L Brands, the owner of the Victoria's Secrets brand finalized a deal to sell a 55 percent stake to Sycamore Partners, an equity firm, for $525 million with a $1.1 billion valuation for the iconic lingerie brand. Sycamore now has a majority stake in Victoria’s Secret lingerie, Victoria’s Secret Beauty, and Pink brands. Victoria’s Secret generated $7 billion in sales last year, but its low valuation is telling in terms of its declining business growth. The lingerie brand’s fourth-quarter results showed a 10% reduction in same-store sales; surprisingly, the holiday season also showed dismal sales with a 12% decline.
The chairman and chief executive office of the brand, Leslie Wexner, agreed to step down once the deal is fully signed up. L Brands will control a 45% minority stake in Victoria's Secret, with Bath & Body Works remaining a standalone public company. Wexner, the erstwhile CEO of the company, has been under scrutiny for his association with the discredited late financier Jeffrey Epstein, who was a business associate. Wexner alleged in August that Epstein "misappropriated vast sums of money from me and my family.”
Victoria’s Secret has been facing declining sales over the years and attracted intervention from the activist hedge fund Barrington Capital to improve its working. The fund claimed that L Brands’ Victoria’s Secret was out of sync with the new world with its focus on glamourized models and padded and push bras. They claimed that fashion has moved on to more realistic trends with a focus on comfort with style, and more diversity inclusive in terms of body types and shapes.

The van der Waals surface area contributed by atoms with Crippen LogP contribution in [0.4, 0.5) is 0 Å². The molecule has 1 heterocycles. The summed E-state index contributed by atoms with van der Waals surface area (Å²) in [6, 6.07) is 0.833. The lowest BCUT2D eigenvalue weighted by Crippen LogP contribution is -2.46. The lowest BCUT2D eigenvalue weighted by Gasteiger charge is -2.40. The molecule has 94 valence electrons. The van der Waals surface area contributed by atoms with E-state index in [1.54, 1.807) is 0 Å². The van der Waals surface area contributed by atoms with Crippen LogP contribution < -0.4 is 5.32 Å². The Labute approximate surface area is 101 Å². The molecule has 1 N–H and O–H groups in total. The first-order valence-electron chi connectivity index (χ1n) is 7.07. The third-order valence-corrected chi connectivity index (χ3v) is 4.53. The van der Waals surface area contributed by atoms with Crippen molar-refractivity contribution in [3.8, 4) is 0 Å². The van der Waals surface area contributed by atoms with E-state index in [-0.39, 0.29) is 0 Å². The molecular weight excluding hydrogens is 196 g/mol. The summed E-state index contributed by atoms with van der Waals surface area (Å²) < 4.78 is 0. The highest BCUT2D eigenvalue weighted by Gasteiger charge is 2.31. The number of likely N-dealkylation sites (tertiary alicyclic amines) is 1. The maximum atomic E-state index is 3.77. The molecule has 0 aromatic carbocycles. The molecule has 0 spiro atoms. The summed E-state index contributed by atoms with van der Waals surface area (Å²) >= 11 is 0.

The Victoria's Secret brand’s annual show was canceled under a cloud of mismanagement and allegations of harassment and misogyny. A report by The New York Times detailed such accusations of "misogyny, bullying and harassment," which was followed by nearly 100 models sending an open letter to CEO John Mehas to "protect the people they profit from."
Market analysts have said in reports that the buyout will benefit the company, and the separation of the brands will help focus L Brands on its better operating business like Bath and Body Works. After the buyout, it can function as a standalone company with CEO Andrew Meslow at the helm. With the divesting of the stakes in Victoria’s Secret and other allied brands, Bath and Body Works can now function as a profitable entity. Almost 80 percent of last year’s operational profits for L Brands came from Bath and Body Works.
"The separation of Victoria’s Secret into a private entity will enable L Brands to reduce debt and focus on its strong core business of Bath & Body Works, which represents over 80% of its operating income," Moody's vice president Christina Boni said in an investors’ note."Sycamore will be keen to maximize its investment and its closer involvement with the company will bring new thinking and ultimately a new positioning for the brand,'' Neil Saunders, managing director of Global Data, a retail consultancy said. "We expect this to be more authentic, less sexualized, and more attuned to the way most consumers now think.''